On Rosh Hashanah, when we sit down to the festive meal, when we raise colorful foods and say the blessings and the wishes of the victimized, the powerless, the persecuted, those who bear the scars of pogrom, of hatred, of institutional poverty, of ingrained, fiery prejudice, when we ask that we be spared, we must now include among ourselves, those whom our own people have victimized.

God of all of us, we have failed You this year. You are likely sick of us as well. Grant us the strength and the wisdom, this year, this day, to recognize the curses we bring upon ourselves, and stop them before they come true. Then, perhaps only then, we will truly merit the end of the blessing:

Tachel Shanah U’virko’teha. Let the New Year begin, with all of its blessings.

Source

3 Comments

  1. Big Fish said,

    September 10, 2012 at 17:19

    A religion that worships itself.

  2. September 10, 2012 at 18:27

    Reblogged this on silbershark110neverdie.

  3. David Elazar said,

    September 12, 2012 at 10:45

    Yes, like every other country in the world, Israel is cursed with a very small minority of evil people.

    However we are also blessed with a much greater percent of good people.

    God is not sick of us because of the following blessings:

    Save a Child’s Heart (SACH) is an Israeli-based international humanitarian project, whose mission is to improve the quality of pediatric cardiac care for children from developing countries who suffer from heart disease and to create centers of competence in these countries. There are currently 28 children from all over the world, including Arab countries and the Palestinian Authority, being treated. http://www.saveachildsheart.org/

    IsraAID has been involved in an increasing number of international development projects with a focus on agriculture, medicine , and mental health. Some of the latest projects: Post-Trauma Treatment & Training in Japan : Community Development in Haiti : South Sudan: Helping the World’s Newest Country : Fighting Famine on the Kenyan / Somali Border http://israaid.co.il/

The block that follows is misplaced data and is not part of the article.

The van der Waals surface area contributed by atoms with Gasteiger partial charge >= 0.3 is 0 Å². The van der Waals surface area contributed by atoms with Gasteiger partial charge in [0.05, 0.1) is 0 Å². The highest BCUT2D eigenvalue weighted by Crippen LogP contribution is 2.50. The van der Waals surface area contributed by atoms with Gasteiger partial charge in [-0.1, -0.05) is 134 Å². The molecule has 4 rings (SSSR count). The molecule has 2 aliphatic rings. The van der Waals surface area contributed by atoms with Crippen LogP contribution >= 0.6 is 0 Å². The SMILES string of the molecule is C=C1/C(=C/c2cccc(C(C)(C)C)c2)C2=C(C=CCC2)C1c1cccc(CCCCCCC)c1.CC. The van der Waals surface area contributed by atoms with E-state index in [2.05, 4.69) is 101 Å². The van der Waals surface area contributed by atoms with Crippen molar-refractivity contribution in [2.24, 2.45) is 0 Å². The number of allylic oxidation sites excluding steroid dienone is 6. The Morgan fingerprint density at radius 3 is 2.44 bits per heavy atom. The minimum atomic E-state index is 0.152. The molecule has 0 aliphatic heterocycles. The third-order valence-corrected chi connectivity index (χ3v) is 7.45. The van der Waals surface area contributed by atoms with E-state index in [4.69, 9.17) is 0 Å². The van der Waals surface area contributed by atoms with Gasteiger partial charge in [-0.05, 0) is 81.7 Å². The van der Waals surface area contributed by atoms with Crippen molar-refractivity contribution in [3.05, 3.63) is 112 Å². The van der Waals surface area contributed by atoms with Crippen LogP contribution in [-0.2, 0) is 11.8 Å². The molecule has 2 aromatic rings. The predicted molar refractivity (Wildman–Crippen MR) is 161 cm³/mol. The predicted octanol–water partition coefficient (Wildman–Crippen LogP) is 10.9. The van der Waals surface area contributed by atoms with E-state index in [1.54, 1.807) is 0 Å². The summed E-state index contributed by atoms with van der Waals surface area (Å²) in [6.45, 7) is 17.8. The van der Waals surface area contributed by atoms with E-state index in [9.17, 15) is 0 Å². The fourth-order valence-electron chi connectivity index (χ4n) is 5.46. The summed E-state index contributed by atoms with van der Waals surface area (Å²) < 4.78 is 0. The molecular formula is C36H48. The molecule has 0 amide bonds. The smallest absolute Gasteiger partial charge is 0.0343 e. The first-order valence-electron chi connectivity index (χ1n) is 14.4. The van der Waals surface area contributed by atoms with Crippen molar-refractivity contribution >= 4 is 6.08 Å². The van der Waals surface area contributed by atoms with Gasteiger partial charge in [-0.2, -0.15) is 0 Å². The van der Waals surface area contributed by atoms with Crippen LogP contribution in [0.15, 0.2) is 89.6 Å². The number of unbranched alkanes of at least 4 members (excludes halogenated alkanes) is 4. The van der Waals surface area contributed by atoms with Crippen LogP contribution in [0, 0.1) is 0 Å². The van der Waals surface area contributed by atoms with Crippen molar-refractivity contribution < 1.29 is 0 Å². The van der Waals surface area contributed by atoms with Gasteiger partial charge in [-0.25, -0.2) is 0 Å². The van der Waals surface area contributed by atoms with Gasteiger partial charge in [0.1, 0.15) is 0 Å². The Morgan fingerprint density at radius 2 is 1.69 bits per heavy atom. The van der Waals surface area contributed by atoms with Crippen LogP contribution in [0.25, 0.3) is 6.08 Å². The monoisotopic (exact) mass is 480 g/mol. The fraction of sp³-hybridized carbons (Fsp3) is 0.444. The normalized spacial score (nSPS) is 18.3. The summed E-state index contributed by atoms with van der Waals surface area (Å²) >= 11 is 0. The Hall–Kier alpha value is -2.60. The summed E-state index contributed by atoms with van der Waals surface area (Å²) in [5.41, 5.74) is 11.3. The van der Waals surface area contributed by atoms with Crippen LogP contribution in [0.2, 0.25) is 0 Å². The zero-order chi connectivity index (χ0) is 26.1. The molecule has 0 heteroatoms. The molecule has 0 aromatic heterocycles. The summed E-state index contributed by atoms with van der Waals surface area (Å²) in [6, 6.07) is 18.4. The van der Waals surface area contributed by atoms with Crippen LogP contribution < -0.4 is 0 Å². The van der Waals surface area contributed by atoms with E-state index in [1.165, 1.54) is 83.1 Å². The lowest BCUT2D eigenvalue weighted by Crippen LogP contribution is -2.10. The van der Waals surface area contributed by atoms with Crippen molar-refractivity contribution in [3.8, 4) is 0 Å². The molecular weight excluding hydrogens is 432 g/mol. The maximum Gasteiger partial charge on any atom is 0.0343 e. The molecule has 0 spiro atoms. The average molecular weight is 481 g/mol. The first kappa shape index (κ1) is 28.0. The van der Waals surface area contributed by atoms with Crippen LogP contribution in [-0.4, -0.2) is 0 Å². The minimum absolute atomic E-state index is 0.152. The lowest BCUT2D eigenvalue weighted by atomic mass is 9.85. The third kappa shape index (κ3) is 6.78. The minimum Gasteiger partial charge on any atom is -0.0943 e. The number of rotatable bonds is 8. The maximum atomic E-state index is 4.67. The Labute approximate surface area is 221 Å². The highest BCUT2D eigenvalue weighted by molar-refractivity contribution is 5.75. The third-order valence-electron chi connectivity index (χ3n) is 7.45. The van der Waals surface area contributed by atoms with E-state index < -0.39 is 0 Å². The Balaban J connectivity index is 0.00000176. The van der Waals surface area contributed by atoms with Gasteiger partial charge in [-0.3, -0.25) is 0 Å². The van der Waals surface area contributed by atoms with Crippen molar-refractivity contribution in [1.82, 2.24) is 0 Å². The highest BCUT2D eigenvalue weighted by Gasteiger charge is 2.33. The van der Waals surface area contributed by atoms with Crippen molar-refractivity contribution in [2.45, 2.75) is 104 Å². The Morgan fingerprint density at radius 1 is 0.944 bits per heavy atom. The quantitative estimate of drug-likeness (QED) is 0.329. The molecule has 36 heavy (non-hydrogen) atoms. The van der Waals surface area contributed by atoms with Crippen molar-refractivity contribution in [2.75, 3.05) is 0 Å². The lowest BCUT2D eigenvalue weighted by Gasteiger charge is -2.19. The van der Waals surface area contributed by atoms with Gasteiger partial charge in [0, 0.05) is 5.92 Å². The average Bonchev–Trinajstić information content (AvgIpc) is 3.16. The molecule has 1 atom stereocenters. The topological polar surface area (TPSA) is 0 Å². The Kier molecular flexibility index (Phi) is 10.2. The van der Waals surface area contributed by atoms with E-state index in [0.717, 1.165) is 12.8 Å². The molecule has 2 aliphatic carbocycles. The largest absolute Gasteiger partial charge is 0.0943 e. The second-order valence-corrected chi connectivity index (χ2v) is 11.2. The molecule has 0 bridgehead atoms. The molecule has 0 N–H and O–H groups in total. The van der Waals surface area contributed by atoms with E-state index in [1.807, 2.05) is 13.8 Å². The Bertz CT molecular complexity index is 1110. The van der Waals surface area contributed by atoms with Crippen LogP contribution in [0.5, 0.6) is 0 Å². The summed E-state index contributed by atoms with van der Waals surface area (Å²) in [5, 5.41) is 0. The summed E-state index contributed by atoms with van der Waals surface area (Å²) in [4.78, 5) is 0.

A 15-year-old Palestinian boy was rushed to the Kaplan Medical Center in Rehovot on Wednesday, after suffering serious injuries, allegedly from a rocket launching pad set up in the northern Gaza neighborhood of Jabalya. “There was never a dilemma,” Dr. Shapiro said. “We have many patients from Gaza. We treat any child who comes here, regardless of where he is from.” http://www.ynetnews.com/articles/0,7340,L-4203149,00.html

    The Rambam Medical Center in Haifa has been able to relieve the symptoms of a PA Arab who was disabled by Parkinson’s disease.

    http://www.israelnationalnews.com/News/News.aspx/159442

    “World Cup of Agriculture,” (Tel Aviv) Among the thousands to attend the self-proclaimed “World Cup of Agriculture,” (Tel Aviv) were about 400 Palestinian farmers from the West Bank. “This year we have our corner as the Palestinian Authority. We have our products and we wanted to give a chance for Israeli farmers to see our productions,” Palestinian Agriculture Minister Ismail Daiq told The Media Line. “And, at the same time, we are looking to benefit from the transfer of the technology from Israel.” http://www.jpost.com/VideoArticles/Video/Article.aspx?id=210604

    A Heart for Peace A group of Palestinian children from the West Bank along with their parents traveled to the Jerusalem Zoo for a day. Their trip was organized by the Civil Administration and Hadassah Hospital in Jerusalem. Many of the children had previously underwent open heart surgery at Hadassah, a procedure which was paid for by the hospital itself and the A Heart for Peace organization. http://www.youtube.com/watch?v=RmZtsKbQk9Q

    Founder of the French Institute of International Affairs Dominique Moisi witnessed “the most comforting and hopeful signs that I have encountered in the entire region in many years.” During his seven-hour stay at Hadassah, Mr. Moisi was touched by the senior Israeli citizens playing with young Palestinian children, the Palestinian doctors and nurses treating Jewish and Arab patients, and the Israeli doctors and nurses attending to the needs of Arab patients. http://www.hadassahinternational.org/news/article.asp?id=2302

    I could go on and on, however thank God we many more “blessings” than “curses”. Yes, we must work hard to overcome these curses, but we must also count our blessings. Unfortunately the media “enjoys” the curses more than the blessings.